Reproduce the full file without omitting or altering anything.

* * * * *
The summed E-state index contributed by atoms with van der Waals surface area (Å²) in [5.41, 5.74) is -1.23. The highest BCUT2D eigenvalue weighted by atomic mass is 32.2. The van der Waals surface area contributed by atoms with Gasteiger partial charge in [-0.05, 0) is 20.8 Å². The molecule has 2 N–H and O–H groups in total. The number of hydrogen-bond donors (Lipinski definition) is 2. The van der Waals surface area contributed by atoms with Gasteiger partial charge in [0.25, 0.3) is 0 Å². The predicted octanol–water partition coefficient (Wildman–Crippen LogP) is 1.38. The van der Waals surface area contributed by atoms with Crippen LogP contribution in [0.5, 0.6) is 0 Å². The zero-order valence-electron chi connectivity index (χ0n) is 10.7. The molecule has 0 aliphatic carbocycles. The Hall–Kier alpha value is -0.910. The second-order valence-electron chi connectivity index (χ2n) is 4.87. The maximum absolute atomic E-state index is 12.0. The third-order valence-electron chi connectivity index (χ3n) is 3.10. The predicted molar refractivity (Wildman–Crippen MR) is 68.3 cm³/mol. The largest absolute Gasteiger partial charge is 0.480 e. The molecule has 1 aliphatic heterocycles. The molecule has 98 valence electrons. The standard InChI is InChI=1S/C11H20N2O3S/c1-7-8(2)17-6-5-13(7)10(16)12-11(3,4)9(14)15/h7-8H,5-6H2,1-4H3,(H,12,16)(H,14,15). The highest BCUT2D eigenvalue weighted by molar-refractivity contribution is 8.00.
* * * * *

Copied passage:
The summed E-state index contributed by atoms with van der Waals surface area (Å²) in [5.41, 5.74) is -1.23. The highest BCUT2D eigenvalue weighted by atomic mass is 32.2. The van der Waals surface area contributed by atoms with Gasteiger partial charge in [-0.05, 0) is 20.8 Å². The molecule has 2 N–H and O–H groups in total. The number of hydrogen-bond donors (Lipinski definition) is 2. The van der Waals surface area contributed by atoms with Gasteiger partial charge in [0.25, 0.3) is 0 Å². The predicted octanol–water partition coefficient (Wildman–Crippen LogP) is 1.38. The van der Waals surface area contributed by atoms with Crippen LogP contribution in [0.5, 0.6) is 0 Å². The zero-order valence-electron chi connectivity index (χ0n) is 10.7. The molecule has 0 aliphatic carbocycles. The Hall–Kier alpha value is -0.910. The second-order valence-electron chi connectivity index (χ2n) is 4.87. The maximum absolute atomic E-state index is 12.0. The third-order valence-electron chi connectivity index (χ3n) is 3.10. The predicted molar refractivity (Wildman–Crippen MR) is 68.3 cm³/mol. The largest absolute Gasteiger partial charge is 0.480 e. The molecule has 1 aliphatic heterocycles. The molecule has 98 valence electrons. The standard InChI is InChI=1S/C11H20N2O3S/c1-7-8(2)17-6-5-13(7)10(16)12-11(3,4)9(14)15/h7-8H,5-6H2,1-4H3,(H,12,16)(H,14,15). The highest BCUT2D eigenvalue weighted by molar-refractivity contribution is 8.00.